The "holy grail" of clinical utility is the positive effect of a change in the diagnostic system on outcome. Improvement in clinical outcome can be assessed by measuring reduction in symptom severity, measuring improvement in functioning, or documenting the prevention of a future negative outcome (e.g., reduction in relapse rates over a period of time). Given the number and complexity of the determinants of outcome, it has traditionally not been possible to empirically demonstrate that a change in diagnostic practices results in an improvement in outcome because of the very large group sizes that would be required to demonstrate a difference among groups. However, in response to severe limitations in the utility and generalizability of typical clinical trials, the NIMH has initiated several large-scale, public-health-oriented clinical trials that have a more naturalistic design (40). In such trials, diagnostic algorithms are typically tested in a wide variety of clinical settings, comparing a "treatment-as-usual" arm with various permutations of the diagnostic algorithm. Trials of this type may potentially provide an opportunity to relate clinical outcome to diagnostic innovations (e.g., treatment-oriented specifiers such as rapid cycling, seasonal pattern, and atypical features). Studies that employ treatment algorithms that incorporate existing or proposed DSM diagnostic considerations in their decision points (i.e., if the patient has a particular DSM subtype, then institute a particular treatment) may allow for an examination of the effects of a diagnostic change on outcome by allowing comparison with a treatment-(and diagnosis)-as-usual arm.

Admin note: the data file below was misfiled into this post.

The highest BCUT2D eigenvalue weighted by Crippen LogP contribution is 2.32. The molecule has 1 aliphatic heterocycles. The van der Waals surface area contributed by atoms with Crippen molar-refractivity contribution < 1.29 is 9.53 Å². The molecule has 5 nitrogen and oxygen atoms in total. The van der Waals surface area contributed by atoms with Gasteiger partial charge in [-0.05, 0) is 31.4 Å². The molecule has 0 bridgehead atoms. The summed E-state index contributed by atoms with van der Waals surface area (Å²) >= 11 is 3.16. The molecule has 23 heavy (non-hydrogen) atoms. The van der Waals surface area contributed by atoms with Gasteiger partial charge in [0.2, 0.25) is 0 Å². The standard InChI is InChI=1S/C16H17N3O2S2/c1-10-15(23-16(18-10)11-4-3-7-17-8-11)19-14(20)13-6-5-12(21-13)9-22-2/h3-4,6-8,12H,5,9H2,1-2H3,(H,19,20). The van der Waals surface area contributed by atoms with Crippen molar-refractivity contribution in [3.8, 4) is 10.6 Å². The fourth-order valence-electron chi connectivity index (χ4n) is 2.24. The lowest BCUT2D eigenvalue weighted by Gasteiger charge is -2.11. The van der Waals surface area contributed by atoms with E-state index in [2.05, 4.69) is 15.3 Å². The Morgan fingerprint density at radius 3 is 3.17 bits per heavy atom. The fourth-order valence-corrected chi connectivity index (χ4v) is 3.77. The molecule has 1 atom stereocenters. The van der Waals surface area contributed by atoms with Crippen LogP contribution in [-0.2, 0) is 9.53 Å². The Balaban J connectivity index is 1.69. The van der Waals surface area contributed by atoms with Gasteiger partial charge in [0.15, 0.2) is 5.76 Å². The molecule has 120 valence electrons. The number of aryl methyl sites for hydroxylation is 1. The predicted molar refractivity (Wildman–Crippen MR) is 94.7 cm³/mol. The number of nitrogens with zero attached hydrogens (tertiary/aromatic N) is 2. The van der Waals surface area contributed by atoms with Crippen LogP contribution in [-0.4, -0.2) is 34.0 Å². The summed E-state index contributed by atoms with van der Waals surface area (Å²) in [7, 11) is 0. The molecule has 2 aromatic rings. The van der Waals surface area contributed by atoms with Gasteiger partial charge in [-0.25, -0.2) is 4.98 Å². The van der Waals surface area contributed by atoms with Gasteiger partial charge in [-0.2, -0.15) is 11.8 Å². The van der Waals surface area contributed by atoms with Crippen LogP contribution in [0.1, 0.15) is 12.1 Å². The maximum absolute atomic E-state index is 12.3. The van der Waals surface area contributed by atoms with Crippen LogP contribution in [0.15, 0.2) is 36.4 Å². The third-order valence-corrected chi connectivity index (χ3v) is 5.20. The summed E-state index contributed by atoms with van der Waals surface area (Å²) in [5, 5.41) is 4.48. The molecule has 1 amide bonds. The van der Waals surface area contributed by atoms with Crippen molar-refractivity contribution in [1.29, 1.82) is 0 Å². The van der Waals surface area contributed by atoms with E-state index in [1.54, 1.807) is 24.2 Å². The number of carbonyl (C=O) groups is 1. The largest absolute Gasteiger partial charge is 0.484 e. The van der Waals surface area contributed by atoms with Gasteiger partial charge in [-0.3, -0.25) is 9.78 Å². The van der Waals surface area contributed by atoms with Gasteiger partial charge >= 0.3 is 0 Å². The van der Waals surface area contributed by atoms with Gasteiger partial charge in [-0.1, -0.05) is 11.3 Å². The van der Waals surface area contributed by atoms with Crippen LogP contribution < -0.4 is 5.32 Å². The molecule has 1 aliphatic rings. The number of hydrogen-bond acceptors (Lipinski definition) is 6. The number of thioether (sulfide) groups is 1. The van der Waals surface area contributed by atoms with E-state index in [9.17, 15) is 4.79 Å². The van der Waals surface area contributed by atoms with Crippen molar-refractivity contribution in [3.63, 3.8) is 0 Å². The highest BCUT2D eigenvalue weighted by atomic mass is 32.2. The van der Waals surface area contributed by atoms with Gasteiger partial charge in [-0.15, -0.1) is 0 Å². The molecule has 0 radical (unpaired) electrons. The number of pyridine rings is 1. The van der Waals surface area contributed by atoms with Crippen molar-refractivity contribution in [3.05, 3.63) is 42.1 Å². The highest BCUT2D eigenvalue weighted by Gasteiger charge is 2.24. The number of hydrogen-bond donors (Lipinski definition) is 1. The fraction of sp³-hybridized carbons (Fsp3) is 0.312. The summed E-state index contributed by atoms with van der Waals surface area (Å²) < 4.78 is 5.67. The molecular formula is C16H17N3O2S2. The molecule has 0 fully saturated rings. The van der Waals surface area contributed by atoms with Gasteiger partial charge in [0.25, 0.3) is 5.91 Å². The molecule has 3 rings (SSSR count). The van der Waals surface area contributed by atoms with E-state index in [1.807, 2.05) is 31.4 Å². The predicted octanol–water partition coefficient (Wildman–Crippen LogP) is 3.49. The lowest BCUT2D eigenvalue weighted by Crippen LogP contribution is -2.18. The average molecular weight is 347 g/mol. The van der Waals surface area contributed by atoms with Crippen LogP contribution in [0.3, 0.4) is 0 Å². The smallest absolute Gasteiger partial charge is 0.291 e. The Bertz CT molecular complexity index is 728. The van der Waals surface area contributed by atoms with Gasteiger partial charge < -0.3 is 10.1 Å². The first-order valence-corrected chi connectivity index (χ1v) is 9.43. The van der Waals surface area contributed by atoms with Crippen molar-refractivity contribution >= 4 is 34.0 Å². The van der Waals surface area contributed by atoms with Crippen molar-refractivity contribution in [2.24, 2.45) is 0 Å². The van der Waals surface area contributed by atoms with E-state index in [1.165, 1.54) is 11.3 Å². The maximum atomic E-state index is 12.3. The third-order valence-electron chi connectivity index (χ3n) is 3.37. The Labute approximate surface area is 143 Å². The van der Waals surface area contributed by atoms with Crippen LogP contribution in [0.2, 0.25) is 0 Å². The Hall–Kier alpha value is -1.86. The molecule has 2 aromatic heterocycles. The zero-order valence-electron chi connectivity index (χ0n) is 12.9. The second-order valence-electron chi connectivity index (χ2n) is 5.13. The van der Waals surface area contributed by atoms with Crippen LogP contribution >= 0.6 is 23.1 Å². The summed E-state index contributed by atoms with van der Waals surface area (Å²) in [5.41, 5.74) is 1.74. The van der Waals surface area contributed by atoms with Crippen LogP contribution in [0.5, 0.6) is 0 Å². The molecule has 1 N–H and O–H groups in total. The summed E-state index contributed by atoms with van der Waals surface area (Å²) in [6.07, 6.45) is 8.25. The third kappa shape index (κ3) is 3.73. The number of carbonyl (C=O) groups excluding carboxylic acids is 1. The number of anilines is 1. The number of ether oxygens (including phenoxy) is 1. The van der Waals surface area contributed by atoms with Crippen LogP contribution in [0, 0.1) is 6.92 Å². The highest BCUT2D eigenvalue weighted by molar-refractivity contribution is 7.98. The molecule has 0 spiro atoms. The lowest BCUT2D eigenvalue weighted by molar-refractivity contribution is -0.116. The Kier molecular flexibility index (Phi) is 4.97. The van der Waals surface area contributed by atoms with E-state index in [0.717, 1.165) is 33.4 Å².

To illustrate how the impact of a particular change on clinical utility might be measured, we will use as examples two changes proposed for, and ultimately included in, DSM-IV.

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1. Simplification of the Diagnostic Criteria for Somatization Disorder

One of the explicit goals of the proposed change in the DSM-IV criteria set for somatization disorder was to improve its clinical utility (11). As a result of a data reanalysis of 500 patients with somatization disorder, a new criteria set was proposed, replacing the DSM-III-R requirement for at least 13 from an exhaustive list of 35 somatoform symptoms with a requirement for a pattern of symptoms drawn from different types (i.e., at least four pain symptoms, two gastrointestinal, one sexual, and one pseudoneurological). Although the DSM-IV field trial documented that the revised criteria set defined the same group of patients as did the DSM-III-R criteria set, no empirical efforts were made to actually document that the revised criteria set was in fact easier to use. Presumably, the opinion of the work group that the revised criteria sets would be substantially easier to use was sufficient.